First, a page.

Thanks Netgalley for the opportunity to read this book!
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I enjoyed most of the stories in this anthology. Two fell very flat to me, but I like this take on the darker side of magic. My favorite was Garth Nix’s The Highest Justice. I like the idea of a Unicorn metting out Justice as she sees fit. Overall a quick and intriguing read!
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I grabbed this anthology because of Garth Nix's involvement. I went straight to his contribution, which is about a partially substantial unicorn who is to be called in times of great need.

There's a wicked stepmother and a corrupt king in this story. I was definitely interested in the zombie aspect. I really enjoyed how things went, and also the ending was pretty great. I received a review copy from NetGalley. It's a nice unicorn story.
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This one had several of my faves; however, I really wanted more unicorn stories. Regardless I enjoyed each story. There are a lot of hard themes/topics in this book so be warned.
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2.5/5, rounded up because there were a couple really good stories in here, and they don't deserve to get a ton of hate for the less-than-stellar ones surrounding them. 

I hate to be the one to say it, but The Unicorn Anthology simply does not do justice to the mythological awesomeness of the unicorn. I'm not saying that all the stories in it were bad--there were actually a few that were truly awesome--but as a whole, the quality was uneven, which significantly dampened the book's enjoyability.

I don't want to go analyze this story by story here, so instead, here are some quick notes:

THE GOOD:
- "Survivor" by David Smed completely blew my mind. Unlike most of the collection, which had more or less positive endings, this piece takes unicorn lore to a traumatized Vietnam vet and turns a "blessing" into something out of a horror story.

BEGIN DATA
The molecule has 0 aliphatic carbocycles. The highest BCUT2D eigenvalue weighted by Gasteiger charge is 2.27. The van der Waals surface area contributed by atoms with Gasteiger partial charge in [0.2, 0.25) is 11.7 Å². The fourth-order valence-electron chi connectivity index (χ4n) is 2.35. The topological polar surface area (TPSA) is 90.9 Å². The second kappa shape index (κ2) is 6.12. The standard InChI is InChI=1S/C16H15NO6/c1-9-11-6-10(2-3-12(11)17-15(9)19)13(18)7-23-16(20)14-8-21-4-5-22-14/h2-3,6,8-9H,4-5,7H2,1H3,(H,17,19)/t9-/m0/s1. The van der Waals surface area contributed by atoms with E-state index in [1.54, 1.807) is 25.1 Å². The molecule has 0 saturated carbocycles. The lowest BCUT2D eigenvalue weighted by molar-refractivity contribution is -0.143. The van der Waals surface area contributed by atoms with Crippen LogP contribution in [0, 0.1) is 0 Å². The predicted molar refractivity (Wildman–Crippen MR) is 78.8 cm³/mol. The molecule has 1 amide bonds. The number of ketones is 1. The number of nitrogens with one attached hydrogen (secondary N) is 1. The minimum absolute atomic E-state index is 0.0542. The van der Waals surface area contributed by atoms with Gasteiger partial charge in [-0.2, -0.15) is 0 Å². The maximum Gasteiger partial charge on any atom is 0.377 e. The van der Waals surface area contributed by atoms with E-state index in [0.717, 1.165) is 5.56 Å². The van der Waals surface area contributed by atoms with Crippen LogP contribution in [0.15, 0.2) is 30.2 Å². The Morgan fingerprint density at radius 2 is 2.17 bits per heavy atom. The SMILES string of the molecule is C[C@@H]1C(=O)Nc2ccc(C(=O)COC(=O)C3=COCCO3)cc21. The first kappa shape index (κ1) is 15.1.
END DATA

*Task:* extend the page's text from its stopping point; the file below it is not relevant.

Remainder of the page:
- Garth Nix's "The Highest Justice" is an elegantly simple fusion of unicorns and zombies in a more or less medieval setting, and it feels like both a complete story and a precursor to something greater--wholly satisfying on its own, but also sitting as a nice setup for future work, should he choose to revisit this world.
- In "The Transfigured Hart," Jane Yolen brings a truly childlike delight to the topic of unicorns, with characters that are kids who actually feel like kids. It is magical and heartwarming and I really wish the collection had more stories with actual kids in them...
- Of course, Peter S. Beagle's contribution to the collection is a good deal of fun...but he deliberately focuses on beastly unicorns by another name, in a non-European country, resulting in a clever inversion of the typical unicorn tropes

THE BAD
*Note: I'm not going to name specific stories here, since some of these are spoilers
- So many stories are preoccupied with virginity. I get that it's an integral part of unicorn mythos, but in a contemporary collection, there is so much room to explore what that does or doesn't mean (since, after all, virginity is a social construct)...and this collection fell flat, looking mostly at classic definitions. In fact, one story suggests that lesbian sex doesn't count as losing one's virginity, which has some unpleasant implications, I think (though the characters themselves were very concerned, saying that it mattered a lot to them and it should to a unicorn as well)
- The writing was kind of...unimpressive in several of the stories. They read like something out of an early fiction workshop, with poor development of characters and/or plots that make exactly zero sense.

THE UGLY:
- A girl falls in love with a man who literally bought her as a child so he could use her virginity to catch unicorns. He's so much older, and he freaking OWNS HER. That is beyond messed up.
- "A Thousand Flowers." The story had such potential--a unicorn actually rapes a princess (inversion of tropes? Yes, please!), and a man is framed for it--but the rest of the story just falls apart. It switches perspectives so many times, the ending makes no sense, and it is honestly a hot mess.
- A dildo made out of a unicorn horn. Yes, that is literally a crucial part of one of the stories, and I kind of hate it. And then, one woman uses it as a strap-on to rape another woman. What the actual fuck??

Overall, an unimpressive collection, but with a few gems hidden in the rubble. If you're a fan of dark, gritty fantasy, you might enjoy this more than I did, and if nothing else, fantasy fans should definitely check out the few stories I mentioned under "The Good." But as a whole, I feel really let down; there are so many big themes to explore with unicorns (innocence, righteousness, beauty, hidden danger...), but The Unicorn Anthology just didn't deliver.

TRIGGER/CONTENT WARNINGS: rape, sexual assault, violence toward children and animals, Stockholm Syndrome

I was provided with an eARC of this book by the publisher through NetGalley in exchange for an honest review. This has not impacted my review in any way.